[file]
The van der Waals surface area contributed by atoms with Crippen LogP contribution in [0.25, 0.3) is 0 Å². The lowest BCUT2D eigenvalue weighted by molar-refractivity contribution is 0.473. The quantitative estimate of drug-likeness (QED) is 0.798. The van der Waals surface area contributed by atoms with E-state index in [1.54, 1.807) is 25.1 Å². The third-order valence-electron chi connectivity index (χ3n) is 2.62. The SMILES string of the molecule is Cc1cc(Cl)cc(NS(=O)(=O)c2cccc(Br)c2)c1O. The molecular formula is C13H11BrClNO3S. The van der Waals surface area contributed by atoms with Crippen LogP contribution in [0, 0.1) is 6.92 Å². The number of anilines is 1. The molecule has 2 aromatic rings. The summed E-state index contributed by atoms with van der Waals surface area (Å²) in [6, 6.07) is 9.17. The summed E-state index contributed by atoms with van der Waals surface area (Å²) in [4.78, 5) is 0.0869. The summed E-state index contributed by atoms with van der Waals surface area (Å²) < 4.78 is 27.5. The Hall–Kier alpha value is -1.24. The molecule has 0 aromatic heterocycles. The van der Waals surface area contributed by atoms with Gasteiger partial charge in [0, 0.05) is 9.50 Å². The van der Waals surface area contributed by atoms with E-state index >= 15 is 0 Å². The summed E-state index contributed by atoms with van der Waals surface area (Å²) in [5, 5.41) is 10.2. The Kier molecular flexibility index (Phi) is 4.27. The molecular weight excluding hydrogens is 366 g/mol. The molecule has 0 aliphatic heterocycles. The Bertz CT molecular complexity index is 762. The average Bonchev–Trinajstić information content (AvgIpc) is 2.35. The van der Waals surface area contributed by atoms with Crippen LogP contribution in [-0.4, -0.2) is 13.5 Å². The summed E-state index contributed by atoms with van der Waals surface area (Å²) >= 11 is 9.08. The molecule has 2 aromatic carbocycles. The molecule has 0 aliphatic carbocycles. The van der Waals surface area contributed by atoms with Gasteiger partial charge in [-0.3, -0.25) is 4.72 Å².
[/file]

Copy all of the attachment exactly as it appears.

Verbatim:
The van der Waals surface area contributed by atoms with Crippen LogP contribution in [0.25, 0.3) is 0 Å². The lowest BCUT2D eigenvalue weighted by molar-refractivity contribution is 0.473. The quantitative estimate of drug-likeness (QED) is 0.798. The van der Waals surface area contributed by atoms with E-state index in [1.54, 1.807) is 25.1 Å². The third-order valence-electron chi connectivity index (χ3n) is 2.62. The SMILES string of the molecule is Cc1cc(Cl)cc(NS(=O)(=O)c2cccc(Br)c2)c1O. The molecular formula is C13H11BrClNO3S. The van der Waals surface area contributed by atoms with Crippen LogP contribution in [0, 0.1) is 6.92 Å². The number of anilines is 1. The molecule has 2 aromatic rings. The summed E-state index contributed by atoms with van der Waals surface area (Å²) in [6, 6.07) is 9.17. The summed E-state index contributed by atoms with van der Waals surface area (Å²) in [4.78, 5) is 0.0869. The summed E-state index contributed by atoms with van der Waals surface area (Å²) < 4.78 is 27.5. The Hall–Kier alpha value is -1.24. The molecule has 0 aromatic heterocycles. The van der Waals surface area contributed by atoms with Gasteiger partial charge in [0, 0.05) is 9.50 Å². The van der Waals surface area contributed by atoms with E-state index >= 15 is 0 Å². The summed E-state index contributed by atoms with van der Waals surface area (Å²) in [5, 5.41) is 10.2. The Kier molecular flexibility index (Phi) is 4.27. The molecular weight excluding hydrogens is 366 g/mol. The molecule has 0 aliphatic heterocycles. The Bertz CT molecular complexity index is 762. The average Bonchev–Trinajstić information content (AvgIpc) is 2.35. The van der Waals surface area contributed by atoms with Crippen LogP contribution in [-0.4, -0.2) is 13.5 Å². The summed E-state index contributed by atoms with van der Waals surface area (Å²) >= 11 is 9.08. The molecule has 2 aromatic carbocycles. The molecule has 0 aliphatic carbocycles. The van der Waals surface area contributed by atoms with Gasteiger partial charge in [-0.3, -0.25) is 4.72 Å².